Much of the focus has been on the large numbers of people who have crossed Ukraine’s borders, but there has also been some attention to those who have been unable to leave or evacuate from cities and locations under attack. Internally, more than eight million people are currently displaced according to the International Organization for Migration (UN Migration).  In the initial days following the Russian invasion, reporting indicated racial discrimination preventing some Black people being refused at border crossings or not allowed onto transport. More recently, attention has focused on civilians who have been unable to leave cities that are under the control of the Russian army, or from sites that are the focus of bombardment, such as the on-going evacuation (at time of writing) of the Mariupol Steelworks. Nine humanitarian corridors were agreed from the east in March 2022, but with limited success. On 4 May, Russia unilaterally announced the establishment of a corridor from Mariupol allowing movement to Russia and to Kyiv-controlled territories.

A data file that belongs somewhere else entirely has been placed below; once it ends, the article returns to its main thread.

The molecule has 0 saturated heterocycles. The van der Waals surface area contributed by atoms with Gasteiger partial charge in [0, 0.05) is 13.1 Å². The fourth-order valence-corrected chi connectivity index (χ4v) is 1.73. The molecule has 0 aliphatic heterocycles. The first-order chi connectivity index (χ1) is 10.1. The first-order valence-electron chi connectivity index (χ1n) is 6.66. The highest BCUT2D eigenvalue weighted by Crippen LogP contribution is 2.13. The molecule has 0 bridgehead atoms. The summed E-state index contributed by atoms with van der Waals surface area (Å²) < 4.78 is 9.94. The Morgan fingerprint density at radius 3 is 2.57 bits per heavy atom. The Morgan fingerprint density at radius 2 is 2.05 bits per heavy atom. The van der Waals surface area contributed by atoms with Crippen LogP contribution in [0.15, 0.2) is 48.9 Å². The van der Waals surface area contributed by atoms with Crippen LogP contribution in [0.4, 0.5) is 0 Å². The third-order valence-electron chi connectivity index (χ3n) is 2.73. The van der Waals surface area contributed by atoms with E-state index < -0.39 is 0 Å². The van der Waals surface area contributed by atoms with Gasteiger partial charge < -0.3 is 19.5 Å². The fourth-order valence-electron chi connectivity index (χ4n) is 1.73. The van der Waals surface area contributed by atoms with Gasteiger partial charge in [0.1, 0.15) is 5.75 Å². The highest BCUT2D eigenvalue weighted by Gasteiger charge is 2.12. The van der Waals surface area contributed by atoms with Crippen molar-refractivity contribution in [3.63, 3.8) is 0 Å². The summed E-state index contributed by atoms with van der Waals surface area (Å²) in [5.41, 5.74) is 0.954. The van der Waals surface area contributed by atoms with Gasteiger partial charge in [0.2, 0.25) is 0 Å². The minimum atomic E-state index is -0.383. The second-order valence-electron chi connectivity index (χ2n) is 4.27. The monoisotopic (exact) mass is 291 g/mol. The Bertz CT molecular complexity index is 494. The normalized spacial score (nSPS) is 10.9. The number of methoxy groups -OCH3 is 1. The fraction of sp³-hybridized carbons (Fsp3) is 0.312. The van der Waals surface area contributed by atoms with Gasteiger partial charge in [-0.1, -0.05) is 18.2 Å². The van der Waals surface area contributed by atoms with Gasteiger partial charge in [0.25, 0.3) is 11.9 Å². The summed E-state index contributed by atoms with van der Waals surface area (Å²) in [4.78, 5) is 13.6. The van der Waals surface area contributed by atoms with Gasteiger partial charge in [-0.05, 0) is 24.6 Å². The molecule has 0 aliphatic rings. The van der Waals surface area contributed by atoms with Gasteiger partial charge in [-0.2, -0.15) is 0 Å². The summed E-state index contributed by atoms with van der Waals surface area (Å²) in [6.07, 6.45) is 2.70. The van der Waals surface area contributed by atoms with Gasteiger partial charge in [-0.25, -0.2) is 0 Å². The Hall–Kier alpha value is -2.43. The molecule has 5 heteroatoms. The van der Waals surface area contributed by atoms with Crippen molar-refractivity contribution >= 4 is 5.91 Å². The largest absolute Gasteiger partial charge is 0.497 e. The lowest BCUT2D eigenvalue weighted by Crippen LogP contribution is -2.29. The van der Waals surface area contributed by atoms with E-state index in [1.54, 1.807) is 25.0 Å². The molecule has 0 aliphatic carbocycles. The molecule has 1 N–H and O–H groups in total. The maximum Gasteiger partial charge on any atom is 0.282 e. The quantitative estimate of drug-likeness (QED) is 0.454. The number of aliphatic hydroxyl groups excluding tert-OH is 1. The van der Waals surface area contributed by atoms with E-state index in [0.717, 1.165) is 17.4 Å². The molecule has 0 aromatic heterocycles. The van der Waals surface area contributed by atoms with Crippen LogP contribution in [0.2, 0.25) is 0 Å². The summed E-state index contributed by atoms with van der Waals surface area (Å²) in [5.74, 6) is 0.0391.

Although the numbers of internally displaced have multiplied since 24 February 2022, large-scale internal displacement has taken place since 2014, with approximately one and a half million people already having fled their homes before 2022. Consequently, between 2014 and 2016, Ukraine adopted a series of laws making legal and social provision for IDPs, broadly reflecting the Guiding Principles on Internal Displacement. These attempted to secure the rights of the internally displaced in relation to political participation, education, employment, social protection, and civil registration. IDPs also benefit from free access to the country’s extensive system of primary and secondary legal aid. However, IDPs have been unable to participate fully in the affairs of their local host communities, even though, prior to 2022, more than half stated that they had no intention of returning to their region of origin - primarily because these were under long-term Russian occupation.